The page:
Hong Kong Artists Speak to Turmoil at Home -ARTnews

Hong Kong Artists Speak to Turmoil at Home -ARTnews


Protest art hangs at Hong Kong International Airport.

COURTESY WONG KA YING

As protests roil Hong Kong and suspend the city in a state of uncertainty, artists are among the many demonstrators who have protested Beijing-backed legislation that could see those charged with crimes extradited to mainland China along with other grievances with the government. As questions loomed over the extradition legislation—which Carrie Lam, Hong Kong’s chief executive, said on Wednesday would be withdrawn—and other pressing issues at stake, ARTnews reached out to artists in Hong Kong over the past few weeks to see how they are feeling about the turmoil.

Samson Young photographed in his studio.

KATHERINE MCMAHON

Samson Young
Sound and installation artist, showing in the Hong Kong Pavilion at the 2019 Venice Biennale, born in Hong Kong

In the last couple of years, we have witnessed a systemic erosion of the values that make this city unique. In Hong Kong we have yet to see the sort of blatant censorship of artistic content of the like that we see in mainland China, but when citizens lose faith in the impartiality of institutions and processes that are supposed to offer them protection, the fear of retaliation and the resultant self-censorship is very real. This has an effect on every citizen, but of course it affects absolutely everything that defines what we do as artists. So, naturally, artists have mobilized alongside other citizens of the community. The events in the last couple of months have have taught us all, I think, the importance of being vigilant—to resist as a community but also to self-reflect as individual artists to ensure that our imagination remains unhindered under these increasingly difficult circumstances, that we don’t ask for permission to be human, that we are passionately polemical but also wise, [and] that we never apologize for being complex. We are starting to see artists organizing to run for the next district-council-level election. [Hong Kong artists Clara Cheung, Wong Tin Yan, and Susie Law have announced campaigns.] I think that’s certainly a positive development.

Chow Chun Fai photographed in his studio in Hong Kong.

KATHERINE MCMAHON

Chow Chun Fai
Performance/paintings/etc., chairman of Fotanian Artist Village, born in Hong Kong

Many of my artist friends and I are participating in the protests. There are injustices. Police shoot beanbag bullets directly into a female protester’s eye, causing permanent blindness. Arrested protesters are brutally beaten up. Fake evidence has been planted on protesters—for instance, putting sharpened bamboo into a protester’s backpack. Hong Kong police have disguised themselves as demonstrators, while there is also evidence that Chinese police have disguised themselves as Hong Kong police. Tear gas is being used in the subway, and gangsters have been employed to chase and beat protesters.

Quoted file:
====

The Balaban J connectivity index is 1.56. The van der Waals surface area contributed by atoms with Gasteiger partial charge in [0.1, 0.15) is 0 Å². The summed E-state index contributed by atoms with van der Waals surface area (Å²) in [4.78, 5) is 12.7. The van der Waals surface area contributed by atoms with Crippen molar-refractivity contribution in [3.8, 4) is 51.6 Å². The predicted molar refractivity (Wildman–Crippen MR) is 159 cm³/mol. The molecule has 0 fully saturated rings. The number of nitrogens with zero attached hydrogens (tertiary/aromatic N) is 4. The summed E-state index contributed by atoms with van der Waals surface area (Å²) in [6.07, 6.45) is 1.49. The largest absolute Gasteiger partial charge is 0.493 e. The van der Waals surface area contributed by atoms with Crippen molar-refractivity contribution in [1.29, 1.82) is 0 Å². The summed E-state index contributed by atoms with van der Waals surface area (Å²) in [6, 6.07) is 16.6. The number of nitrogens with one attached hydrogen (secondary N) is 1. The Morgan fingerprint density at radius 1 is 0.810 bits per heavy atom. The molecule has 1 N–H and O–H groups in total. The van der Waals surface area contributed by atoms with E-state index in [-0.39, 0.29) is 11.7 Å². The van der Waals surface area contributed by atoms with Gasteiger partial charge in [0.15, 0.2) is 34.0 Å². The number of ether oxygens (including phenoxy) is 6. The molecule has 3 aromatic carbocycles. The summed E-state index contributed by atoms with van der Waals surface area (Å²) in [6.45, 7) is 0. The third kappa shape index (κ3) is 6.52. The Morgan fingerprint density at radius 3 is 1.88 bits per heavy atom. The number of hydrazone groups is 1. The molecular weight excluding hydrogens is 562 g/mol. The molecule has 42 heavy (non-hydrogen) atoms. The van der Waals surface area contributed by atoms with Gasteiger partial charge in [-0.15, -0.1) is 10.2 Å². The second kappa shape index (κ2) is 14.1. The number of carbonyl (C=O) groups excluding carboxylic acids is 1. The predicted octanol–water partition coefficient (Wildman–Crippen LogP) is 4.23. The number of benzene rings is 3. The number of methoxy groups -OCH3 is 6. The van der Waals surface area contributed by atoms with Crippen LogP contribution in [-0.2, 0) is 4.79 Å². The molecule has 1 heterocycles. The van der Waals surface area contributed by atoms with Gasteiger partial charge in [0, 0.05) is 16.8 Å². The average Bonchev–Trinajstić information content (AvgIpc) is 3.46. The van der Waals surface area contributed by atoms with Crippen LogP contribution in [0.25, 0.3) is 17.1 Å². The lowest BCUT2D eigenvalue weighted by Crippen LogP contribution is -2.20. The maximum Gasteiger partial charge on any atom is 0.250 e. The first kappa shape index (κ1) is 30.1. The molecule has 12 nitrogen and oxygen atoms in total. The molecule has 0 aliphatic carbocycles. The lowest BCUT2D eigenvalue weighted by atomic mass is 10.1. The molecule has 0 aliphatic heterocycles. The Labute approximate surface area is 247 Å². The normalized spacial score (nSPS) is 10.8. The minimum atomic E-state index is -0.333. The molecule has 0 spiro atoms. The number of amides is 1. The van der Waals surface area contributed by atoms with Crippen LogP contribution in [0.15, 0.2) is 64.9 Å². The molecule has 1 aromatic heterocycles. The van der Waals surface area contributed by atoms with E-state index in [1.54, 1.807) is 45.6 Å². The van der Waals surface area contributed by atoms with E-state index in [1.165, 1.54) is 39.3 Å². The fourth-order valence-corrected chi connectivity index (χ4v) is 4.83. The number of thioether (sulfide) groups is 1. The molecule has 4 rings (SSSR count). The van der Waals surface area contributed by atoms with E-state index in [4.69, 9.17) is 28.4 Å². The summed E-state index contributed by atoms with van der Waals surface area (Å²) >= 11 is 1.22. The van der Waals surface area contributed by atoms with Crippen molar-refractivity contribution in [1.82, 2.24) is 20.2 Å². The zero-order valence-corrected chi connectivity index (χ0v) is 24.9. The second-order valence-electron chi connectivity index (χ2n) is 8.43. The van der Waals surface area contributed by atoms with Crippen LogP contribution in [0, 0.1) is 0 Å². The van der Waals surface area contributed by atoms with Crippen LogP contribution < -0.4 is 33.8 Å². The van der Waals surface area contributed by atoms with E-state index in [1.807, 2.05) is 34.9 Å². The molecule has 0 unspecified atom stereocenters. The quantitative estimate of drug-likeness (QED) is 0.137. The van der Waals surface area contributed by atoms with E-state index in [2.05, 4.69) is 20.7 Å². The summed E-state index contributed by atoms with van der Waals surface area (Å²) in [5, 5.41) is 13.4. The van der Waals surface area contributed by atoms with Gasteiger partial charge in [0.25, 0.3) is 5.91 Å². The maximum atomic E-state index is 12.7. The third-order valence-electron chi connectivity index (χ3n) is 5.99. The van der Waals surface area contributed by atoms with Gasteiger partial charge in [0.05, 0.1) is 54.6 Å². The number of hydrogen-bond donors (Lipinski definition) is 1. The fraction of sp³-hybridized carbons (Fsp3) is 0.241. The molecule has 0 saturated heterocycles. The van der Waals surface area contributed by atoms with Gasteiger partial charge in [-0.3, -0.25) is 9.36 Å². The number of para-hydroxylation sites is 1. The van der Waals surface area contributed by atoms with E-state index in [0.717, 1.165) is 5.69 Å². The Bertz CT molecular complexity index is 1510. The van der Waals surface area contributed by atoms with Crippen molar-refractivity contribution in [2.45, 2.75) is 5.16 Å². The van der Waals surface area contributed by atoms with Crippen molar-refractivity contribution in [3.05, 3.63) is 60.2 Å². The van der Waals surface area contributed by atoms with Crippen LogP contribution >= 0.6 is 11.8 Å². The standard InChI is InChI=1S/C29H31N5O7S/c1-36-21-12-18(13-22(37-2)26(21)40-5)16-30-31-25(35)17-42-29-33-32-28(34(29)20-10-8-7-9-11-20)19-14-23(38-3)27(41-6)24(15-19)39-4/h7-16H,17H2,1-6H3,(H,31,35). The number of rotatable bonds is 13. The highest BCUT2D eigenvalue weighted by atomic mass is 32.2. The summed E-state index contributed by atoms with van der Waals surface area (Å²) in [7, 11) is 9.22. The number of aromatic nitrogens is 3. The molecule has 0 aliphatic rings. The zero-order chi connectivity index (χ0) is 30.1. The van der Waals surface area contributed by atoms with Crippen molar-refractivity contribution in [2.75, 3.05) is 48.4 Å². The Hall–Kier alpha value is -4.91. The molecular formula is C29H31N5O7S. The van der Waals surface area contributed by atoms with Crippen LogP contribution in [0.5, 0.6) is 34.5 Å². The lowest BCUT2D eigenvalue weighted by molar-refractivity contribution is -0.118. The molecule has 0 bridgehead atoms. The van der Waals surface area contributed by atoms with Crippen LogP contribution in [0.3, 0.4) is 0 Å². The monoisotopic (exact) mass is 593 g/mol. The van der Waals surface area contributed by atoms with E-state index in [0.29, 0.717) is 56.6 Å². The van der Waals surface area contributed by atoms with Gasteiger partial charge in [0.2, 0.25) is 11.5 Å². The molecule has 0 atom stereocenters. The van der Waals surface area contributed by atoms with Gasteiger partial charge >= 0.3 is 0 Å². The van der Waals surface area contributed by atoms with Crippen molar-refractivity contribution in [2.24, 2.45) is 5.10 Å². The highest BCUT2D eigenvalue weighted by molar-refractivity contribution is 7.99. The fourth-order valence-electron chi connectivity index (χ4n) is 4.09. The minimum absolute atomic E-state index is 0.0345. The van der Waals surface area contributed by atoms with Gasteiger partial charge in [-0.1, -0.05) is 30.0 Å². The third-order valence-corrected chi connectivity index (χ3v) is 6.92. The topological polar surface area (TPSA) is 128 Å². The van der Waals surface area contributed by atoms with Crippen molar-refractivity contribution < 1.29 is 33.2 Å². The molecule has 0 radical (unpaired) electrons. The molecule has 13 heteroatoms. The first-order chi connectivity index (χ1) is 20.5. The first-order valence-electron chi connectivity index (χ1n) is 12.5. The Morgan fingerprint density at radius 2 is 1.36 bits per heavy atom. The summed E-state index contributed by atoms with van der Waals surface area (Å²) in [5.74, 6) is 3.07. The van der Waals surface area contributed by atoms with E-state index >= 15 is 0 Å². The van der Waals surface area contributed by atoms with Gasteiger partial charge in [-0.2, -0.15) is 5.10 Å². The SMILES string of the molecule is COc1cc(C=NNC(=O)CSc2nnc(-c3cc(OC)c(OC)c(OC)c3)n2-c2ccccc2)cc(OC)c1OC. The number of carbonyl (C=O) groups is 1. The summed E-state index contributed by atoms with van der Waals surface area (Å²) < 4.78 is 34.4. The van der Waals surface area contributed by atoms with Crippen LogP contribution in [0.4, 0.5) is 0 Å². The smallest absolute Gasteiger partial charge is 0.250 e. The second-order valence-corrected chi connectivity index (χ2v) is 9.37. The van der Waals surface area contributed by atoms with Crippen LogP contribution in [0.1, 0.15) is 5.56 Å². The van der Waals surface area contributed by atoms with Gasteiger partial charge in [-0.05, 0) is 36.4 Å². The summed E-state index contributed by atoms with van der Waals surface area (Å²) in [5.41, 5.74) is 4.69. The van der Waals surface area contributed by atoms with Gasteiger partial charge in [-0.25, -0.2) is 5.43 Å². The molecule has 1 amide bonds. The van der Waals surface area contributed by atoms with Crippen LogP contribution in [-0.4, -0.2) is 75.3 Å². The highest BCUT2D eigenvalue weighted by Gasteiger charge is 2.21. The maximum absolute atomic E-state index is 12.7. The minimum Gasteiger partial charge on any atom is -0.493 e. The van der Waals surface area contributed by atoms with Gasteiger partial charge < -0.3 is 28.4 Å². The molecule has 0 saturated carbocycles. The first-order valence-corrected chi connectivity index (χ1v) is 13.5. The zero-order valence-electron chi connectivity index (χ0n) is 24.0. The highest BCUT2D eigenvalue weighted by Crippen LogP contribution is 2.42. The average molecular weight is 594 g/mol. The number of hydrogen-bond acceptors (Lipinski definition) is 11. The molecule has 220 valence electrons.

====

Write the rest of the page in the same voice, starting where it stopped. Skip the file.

Wong Ka Ying.

COURTESY WONG KA YING

Wong Ka Ying
Multimedia artist and writer, advocate for Hong Kong Artist Union, archivist anti-extradition bill protest art, born in Hong Kong

The atmosphere is very intense now. People are afraid of the police. People are taking cash from their bank account as a protest to pressure the Hong Kong government and many ATMs are running out of cash. Many banks are out of U.S. dollars.

Eric Niebuhr in his studio in Hong Kong.

KATHERINE MCMAHON

Eric Niebuhr
Painter, moved to Hong Kong in 2012, born in America

I overheard a conversation at a gallery between a gallerist and a client about how Singapore might be at an advantage in terms of business there in the long-term if things become more unstable here. It’s been a tense time but overall people are going about their day-to-day lives.

Konstantin Bessmarty in his studio.

KATHERINE MCMAHON

Konstantin Bessmertny
Painter/sculptor/etc., based in Hong Kong and Macau, born in Russia

The future of Hong Kong is everyone’s concern now, and many avoid taking sides to not put more fuel into the fire. Hong Kong looks like the theater of the absurd now. There are definitely a lot of uncertainties boiling since colonial times, but much of it, I believe, could be solved without violence and annoyance. Artists can’t be crowd-pleasers, and artists on the barricade make for an easy target for labelling and red-baiting. Politicized artists slip into “journalism” and get outdated after headlines are old. Freedom is the most important ingredient in creativity, and it is worth the struggle. But the first step to freedom is doubt. Artists, with analytical and pacifying mindsets, will be useful searching for creative solutions in times of turmoil.





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